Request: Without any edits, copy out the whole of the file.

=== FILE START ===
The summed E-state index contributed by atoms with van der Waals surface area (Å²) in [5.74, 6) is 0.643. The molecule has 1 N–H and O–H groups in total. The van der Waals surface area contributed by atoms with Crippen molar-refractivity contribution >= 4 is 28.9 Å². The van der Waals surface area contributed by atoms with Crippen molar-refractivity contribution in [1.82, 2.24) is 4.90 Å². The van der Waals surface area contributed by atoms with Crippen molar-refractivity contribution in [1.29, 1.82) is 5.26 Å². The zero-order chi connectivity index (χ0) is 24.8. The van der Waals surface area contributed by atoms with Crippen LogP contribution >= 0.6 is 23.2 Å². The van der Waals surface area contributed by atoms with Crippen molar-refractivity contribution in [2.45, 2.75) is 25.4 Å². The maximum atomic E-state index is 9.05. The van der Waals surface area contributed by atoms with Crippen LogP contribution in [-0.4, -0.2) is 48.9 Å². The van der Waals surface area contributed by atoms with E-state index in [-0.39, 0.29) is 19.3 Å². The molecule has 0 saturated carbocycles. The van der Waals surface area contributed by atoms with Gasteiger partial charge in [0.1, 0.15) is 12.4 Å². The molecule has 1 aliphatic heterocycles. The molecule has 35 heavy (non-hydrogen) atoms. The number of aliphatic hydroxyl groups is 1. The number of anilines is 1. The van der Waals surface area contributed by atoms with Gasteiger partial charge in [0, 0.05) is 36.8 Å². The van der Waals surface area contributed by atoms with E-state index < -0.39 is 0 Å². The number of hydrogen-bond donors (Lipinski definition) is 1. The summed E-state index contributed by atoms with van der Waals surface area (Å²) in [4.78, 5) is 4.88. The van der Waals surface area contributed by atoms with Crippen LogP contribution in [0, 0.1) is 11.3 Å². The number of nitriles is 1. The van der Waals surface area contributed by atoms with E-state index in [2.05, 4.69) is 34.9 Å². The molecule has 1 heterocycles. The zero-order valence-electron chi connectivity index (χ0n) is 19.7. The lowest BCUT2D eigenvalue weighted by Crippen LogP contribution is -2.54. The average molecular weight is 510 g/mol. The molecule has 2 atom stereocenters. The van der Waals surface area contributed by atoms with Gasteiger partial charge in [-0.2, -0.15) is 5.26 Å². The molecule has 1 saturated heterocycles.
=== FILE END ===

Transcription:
The summed E-state index contributed by atoms with van der Waals surface area (Å²) in [5.74, 6) is 0.643. The molecule has 1 N–H and O–H groups in total. The van der Waals surface area contributed by atoms with Crippen molar-refractivity contribution >= 4 is 28.9 Å². The van der Waals surface area contributed by atoms with Crippen molar-refractivity contribution in [1.82, 2.24) is 4.90 Å². The van der Waals surface area contributed by atoms with Crippen molar-refractivity contribution in [1.29, 1.82) is 5.26 Å². The zero-order chi connectivity index (χ0) is 24.8. The van der Waals surface area contributed by atoms with Crippen LogP contribution >= 0.6 is 23.2 Å². The van der Waals surface area contributed by atoms with Crippen molar-refractivity contribution in [2.45, 2.75) is 25.4 Å². The maximum atomic E-state index is 9.05. The van der Waals surface area contributed by atoms with Crippen LogP contribution in [-0.4, -0.2) is 48.9 Å². The van der Waals surface area contributed by atoms with E-state index in [-0.39, 0.29) is 19.3 Å². The molecule has 0 saturated carbocycles. The van der Waals surface area contributed by atoms with Gasteiger partial charge in [0.1, 0.15) is 12.4 Å². The molecule has 1 aliphatic heterocycles. The molecule has 35 heavy (non-hydrogen) atoms. The number of aliphatic hydroxyl groups is 1. The number of anilines is 1. The van der Waals surface area contributed by atoms with Gasteiger partial charge in [0, 0.05) is 36.8 Å². The van der Waals surface area contributed by atoms with E-state index < -0.39 is 0 Å². The number of hydrogen-bond donors (Lipinski definition) is 1. The summed E-state index contributed by atoms with van der Waals surface area (Å²) in [4.78, 5) is 4.88. The van der Waals surface area contributed by atoms with Crippen LogP contribution in [0, 0.1) is 11.3 Å². The number of nitriles is 1. The van der Waals surface area contributed by atoms with E-state index in [2.05, 4.69) is 34.9 Å². The molecule has 1 heterocycles. The zero-order valence-electron chi connectivity index (χ0n) is 19.7. The lowest BCUT2D eigenvalue weighted by Crippen LogP contribution is -2.54. The average molecular weight is 510 g/mol. The molecule has 2 atom stereocenters. The van der Waals surface area contributed by atoms with Gasteiger partial charge in [-0.2, -0.15) is 5.26 Å². The molecule has 1 saturated heterocycles.